When Kevin Richardson decided to cool off in the sweltering South African heat he was joined by an unlikely swimming partner - a giant lioness. But before you fear a bloody ending, don't... because these two are good friends. Zoologist and animal behaviourist Kevin, 34, raises and interacts with some of the most dangerous animals known to man. With his unusual methods, Kevin has developed some exceptionally personal bonds with his students, playing, sleeping and even swimming with animals. Taking a well-deserved break in the Crocodile River, just south of the Magaliesburg mountains, Kevin was joined by Meg the lioness. Weighing a staggering 185 kg this boisterous tawny lioness playfully splashed around with the veteran of the wild.. ' We went swimming purely for Meg's enrichment,' Kevin said. ' That's one of the reasons I believe my animals are so relaxed. They live very enriched lives. ' Those who like it go for swims, others go for walks in the greater area and others just prefer to go and chill under a tree in the middle of the park.' Meg, seven, and her sister Amy, live in The Kingdom Of The White Lion, near Johannesburg, South Africa. Lions, hyenas and leopards reside in the 650-hectare area not too far from the banks of the river. The Kingdom Of The White Lion help to fund predator research in Botswana and are actively involved in creating awareness around the globe. Kevin, who has been involved in countless documentaries and has just finished working on a new film about white lions, works to create awareness and being active in lion conservation. With lion numbers in the wild dropping from around 350,000 animals to 25-30,000 animals over a period of 15 years, the statistics paint a grim picture. However Kevin's unusual work with these magnificent animals has captured the imagination. ' People are always amazed that she doesn't rip me to pieces with her claws,' Kevin said. ' I assure you every now and again I get a claw going into me. It's unintentional and just reconfirms to me how gentle and in control she tries to be. ' She gets like an excited dog going for a ride in a car. She takes no coaxing to get her to swim. ' You get in and start swimming and the next thing you know there's a full grown lioness beside you doing doggy....umm I mean.... Lion paddle towards you
Imagine how long these men had to stand in that one spot to set it up correctly. This is INCREDIBLE ! The picture was taken in 1918. It is 18,000 men preparing for war in a training camp at Camp Dodge in Iowa.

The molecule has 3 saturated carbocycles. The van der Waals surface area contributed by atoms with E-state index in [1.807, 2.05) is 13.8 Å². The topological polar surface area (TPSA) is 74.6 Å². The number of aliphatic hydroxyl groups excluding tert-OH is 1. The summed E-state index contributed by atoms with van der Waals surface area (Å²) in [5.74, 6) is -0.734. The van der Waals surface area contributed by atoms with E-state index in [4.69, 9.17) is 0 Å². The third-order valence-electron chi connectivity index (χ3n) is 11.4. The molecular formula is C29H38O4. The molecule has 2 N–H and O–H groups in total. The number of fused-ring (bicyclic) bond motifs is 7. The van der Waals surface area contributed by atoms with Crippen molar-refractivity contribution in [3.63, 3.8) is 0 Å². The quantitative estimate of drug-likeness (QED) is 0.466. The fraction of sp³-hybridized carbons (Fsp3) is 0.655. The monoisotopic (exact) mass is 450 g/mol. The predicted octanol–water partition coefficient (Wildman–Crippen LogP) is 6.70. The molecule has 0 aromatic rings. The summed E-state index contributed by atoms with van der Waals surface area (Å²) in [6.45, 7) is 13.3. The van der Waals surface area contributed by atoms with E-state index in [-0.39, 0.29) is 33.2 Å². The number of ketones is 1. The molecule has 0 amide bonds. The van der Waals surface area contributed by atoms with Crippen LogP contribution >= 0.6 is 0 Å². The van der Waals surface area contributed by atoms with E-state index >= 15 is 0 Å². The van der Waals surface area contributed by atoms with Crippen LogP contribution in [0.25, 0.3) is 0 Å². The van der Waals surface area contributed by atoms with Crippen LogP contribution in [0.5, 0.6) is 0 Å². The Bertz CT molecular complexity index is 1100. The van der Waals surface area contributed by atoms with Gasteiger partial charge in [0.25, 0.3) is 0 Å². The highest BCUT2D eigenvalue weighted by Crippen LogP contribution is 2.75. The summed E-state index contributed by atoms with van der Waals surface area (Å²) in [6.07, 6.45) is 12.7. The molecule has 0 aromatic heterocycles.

Picture of 100ft-long 'snake' sparks fears of mythical monster in Borneo. According to legend, the Nabau was a terrifying snake more than 100ft in length and with a dragon's head and seven nostrils. But now local villagers living along the Baleh river in Borneo believe the mythical creature has returned after this photo of a gigantic snake swimming along the remote waterways has emerged. The picture, taken by a member of a disaster team monitoring flood regions by helicopter, has sparked a huge debate about whether the photos are genuine or merely the work of photo-editing software. Borneo's Nessie: The image that sparked fears a giant serpent was stalking the river Baleh Even the respected New Straits Times newspaper in Kuala Lumpur has asked readers to make up their own minds about the photos. Villagers who claim to have seen the snake say they have given it the name of Nabau, after an ancient sea serpent which can transform itself into the shapes of different animals. People who have studied the photograph of the shape taken from the air have dismissed suggestions that it's a log. As one writer asked: 'A log can't be that winding, can it?' Others have suggested it's a speedboat, but this has been dismissed because of the twisting wake. The most common accusation is that the photo has simply been manipulated on a computer, while others complain that the river is a different colour to the real Baleh rover which is a murky brown. Mythical: A second frame appears to show something snake-like in the water off a remote village But villagers who insist the snake exists say that photos of the creature being taken in different parts of the river prove it is swimming about. Earlier this month scientists unearthed the fossil of a killer snake that was longer than a bus, as heavy as a small car and which could swallow an animal the size of a cow. The 45ft long monster - named Titanoboa - was so big that it lived on a diet of crocodiles and giant turtles, squeezing them to death and devouring them whole. Weighing an impressive 1.25 tons, it slithered around the tropical forests of South America 60million years ago, just five million years after the last dinosaurs were wiped out. Partial skeletons of the boa constrictor-like prehistoric killer were found in a Colombian coal mine by an international team of fossil hunters.